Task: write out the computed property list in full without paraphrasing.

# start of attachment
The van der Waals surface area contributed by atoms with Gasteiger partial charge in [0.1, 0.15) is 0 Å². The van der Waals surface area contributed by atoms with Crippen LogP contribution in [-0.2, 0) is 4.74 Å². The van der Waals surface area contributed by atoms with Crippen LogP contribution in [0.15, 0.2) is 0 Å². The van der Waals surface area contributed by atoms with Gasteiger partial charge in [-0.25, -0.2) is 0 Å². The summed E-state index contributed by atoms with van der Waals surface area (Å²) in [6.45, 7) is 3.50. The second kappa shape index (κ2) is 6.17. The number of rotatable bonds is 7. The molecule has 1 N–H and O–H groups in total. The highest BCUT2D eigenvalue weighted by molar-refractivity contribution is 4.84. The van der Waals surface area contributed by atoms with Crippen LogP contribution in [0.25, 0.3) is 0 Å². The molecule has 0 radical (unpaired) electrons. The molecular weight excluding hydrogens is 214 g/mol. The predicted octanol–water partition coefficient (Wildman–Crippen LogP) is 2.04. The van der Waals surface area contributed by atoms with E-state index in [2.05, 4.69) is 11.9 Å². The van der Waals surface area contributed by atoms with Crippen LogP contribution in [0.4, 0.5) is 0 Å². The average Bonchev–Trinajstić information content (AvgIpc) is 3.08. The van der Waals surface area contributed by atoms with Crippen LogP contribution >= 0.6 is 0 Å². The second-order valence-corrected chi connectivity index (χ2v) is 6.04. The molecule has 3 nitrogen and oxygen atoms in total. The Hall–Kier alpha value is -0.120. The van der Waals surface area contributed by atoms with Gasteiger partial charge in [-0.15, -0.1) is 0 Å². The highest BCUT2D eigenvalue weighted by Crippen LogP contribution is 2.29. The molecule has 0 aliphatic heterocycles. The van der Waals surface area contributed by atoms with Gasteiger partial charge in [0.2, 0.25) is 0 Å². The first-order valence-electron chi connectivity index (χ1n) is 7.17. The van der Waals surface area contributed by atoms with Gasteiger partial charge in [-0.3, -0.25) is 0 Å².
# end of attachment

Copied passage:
The van der Waals surface area contributed by atoms with Gasteiger partial charge in [0.1, 0.15) is 0 Å². The van der Waals surface area contributed by atoms with Crippen LogP contribution in [-0.2, 0) is 4.74 Å². The van der Waals surface area contributed by atoms with Crippen LogP contribution in [0.15, 0.2) is 0 Å². The van der Waals surface area contributed by atoms with Gasteiger partial charge in [-0.25, -0.2) is 0 Å². The summed E-state index contributed by atoms with van der Waals surface area (Å²) in [6.45, 7) is 3.50. The second kappa shape index (κ2) is 6.17. The number of rotatable bonds is 7. The molecule has 1 N–H and O–H groups in total. The highest BCUT2D eigenvalue weighted by molar-refractivity contribution is 4.84. The van der Waals surface area contributed by atoms with Crippen LogP contribution in [0.25, 0.3) is 0 Å². The molecule has 0 radical (unpaired) electrons. The molecular weight excluding hydrogens is 214 g/mol. The predicted octanol–water partition coefficient (Wildman–Crippen LogP) is 2.04. The van der Waals surface area contributed by atoms with E-state index in [2.05, 4.69) is 11.9 Å². The van der Waals surface area contributed by atoms with Crippen LogP contribution in [0.4, 0.5) is 0 Å². The average Bonchev–Trinajstić information content (AvgIpc) is 3.08. The van der Waals surface area contributed by atoms with Crippen LogP contribution >= 0.6 is 0 Å². The second-order valence-corrected chi connectivity index (χ2v) is 6.04. The molecule has 3 nitrogen and oxygen atoms in total. The Hall–Kier alpha value is -0.120. The van der Waals surface area contributed by atoms with Gasteiger partial charge in [-0.15, -0.1) is 0 Å². The highest BCUT2D eigenvalue weighted by Crippen LogP contribution is 2.29. The molecule has 0 aliphatic heterocycles. The van der Waals surface area contributed by atoms with Gasteiger partial charge in [0.2, 0.25) is 0 Å². The first-order valence-electron chi connectivity index (χ1n) is 7.17. The van der Waals surface area contributed by atoms with Gasteiger partial charge in [-0.3, -0.25) is 0 Å².